P IS FOR PHOTOGRAPHING YOUR ARTWORK, THE A TO Z’S OF ART

Mercury Rising 24×48
Prints available in all sizes
©Vickie Martin

Today I have interviewed photographer Joel Conison, a professional photographer to get some tips on photographing your arts.

Briefly describe how you began photographing artwork.

When I was a commercial photographer, I photographed everything from jets to jello – essentially whatever the assignment required.  I began photographing art when a gallery called and wanted me to photograph some of the work of Claes Oldenburg for a book they were publishing about him and his work. Mainly I photographed the sculptures, but there were also a few 2d pieces.

What is the difference between photographing 2d and 3d work?

The difference between photographing 3d and 2d work is dimension.  When working with 3d work, you have to be able to show the dimension, and that means shadow or uneven light. That is, one side of the sculpture has a little less light or is in a shadow in order to illustrate volume. With 2d work, an even light is required across the whole surface.  3d also takes up more space in order for it to be photographed.

What are the common mistakes artists make when photographing their artwork?

The most common mistakes artists make when photographing their arwork is they don’t know how to photograph it! 2d work needs to have even light, but that’s easier said than done. Some try to shoot work in the sun.  That’s too bright causing reflections.  Even light can only be found in shadows, but then the work is blue (cyan actually) because the sky’s color is reflected into the shadow. If shooting with film, it is a nightmare, but using digitial you have to know how to color balance and use a possible slight color correction with Photoshop.  Ah… photoshop…you have to learn that also. If you shoot inside you will need lights, stands and a sturdy tripod as well as a camera that is better than a point and shoot.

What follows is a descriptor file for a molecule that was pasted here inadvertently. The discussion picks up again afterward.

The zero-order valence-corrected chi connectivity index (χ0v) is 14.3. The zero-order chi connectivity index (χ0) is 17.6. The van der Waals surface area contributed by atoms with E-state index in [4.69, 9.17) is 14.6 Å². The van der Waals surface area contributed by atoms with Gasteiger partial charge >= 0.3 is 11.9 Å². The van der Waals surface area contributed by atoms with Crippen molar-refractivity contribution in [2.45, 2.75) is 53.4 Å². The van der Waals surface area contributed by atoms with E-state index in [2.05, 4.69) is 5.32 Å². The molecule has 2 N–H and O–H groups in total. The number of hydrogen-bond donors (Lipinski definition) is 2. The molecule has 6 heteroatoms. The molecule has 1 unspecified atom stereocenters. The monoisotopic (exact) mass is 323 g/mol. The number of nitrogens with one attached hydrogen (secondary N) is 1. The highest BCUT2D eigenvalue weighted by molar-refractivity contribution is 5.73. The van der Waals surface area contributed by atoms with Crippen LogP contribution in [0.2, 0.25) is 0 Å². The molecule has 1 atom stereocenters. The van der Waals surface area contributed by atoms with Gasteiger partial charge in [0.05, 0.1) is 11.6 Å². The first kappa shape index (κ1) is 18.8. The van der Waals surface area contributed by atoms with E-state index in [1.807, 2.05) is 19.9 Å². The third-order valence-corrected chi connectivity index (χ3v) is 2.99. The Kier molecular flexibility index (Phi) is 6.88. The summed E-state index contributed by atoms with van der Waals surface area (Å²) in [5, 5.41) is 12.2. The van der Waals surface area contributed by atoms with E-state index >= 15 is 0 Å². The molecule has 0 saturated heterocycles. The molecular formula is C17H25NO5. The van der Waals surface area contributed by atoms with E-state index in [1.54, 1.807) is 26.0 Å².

Describe the type of photograph you need to make to get a good print of your work.

In order to have a good digital print made you will need a high resolution file (300 ppi). To do that, you need a DSLR so you can capture in RAW.  A RAW capture means you have to know photoshop/lightroom in order to edit it.  Do artist’s have the time to learn that program just to have files of their work?  The way I make files for artists is to give them two files of each work. One is a low rez (72 ppi) file for email and a high rez for prints or reproduction (300 ppi).  A bad image or slide will make your work look bad and thus unprofessional.

Thank you Joel.  I have to say in my case, I’d rather get my work photographed by someone dependable!  And – speaking from experience, I remember having images photographed that had a blue (cyan as you say) tinge.

If you live in the Atlanta area, Joel is available for photographing any type of artwork. And, I know from experience, the color will be right on – not to mention the quick turnaround!

 

 

 

 

 

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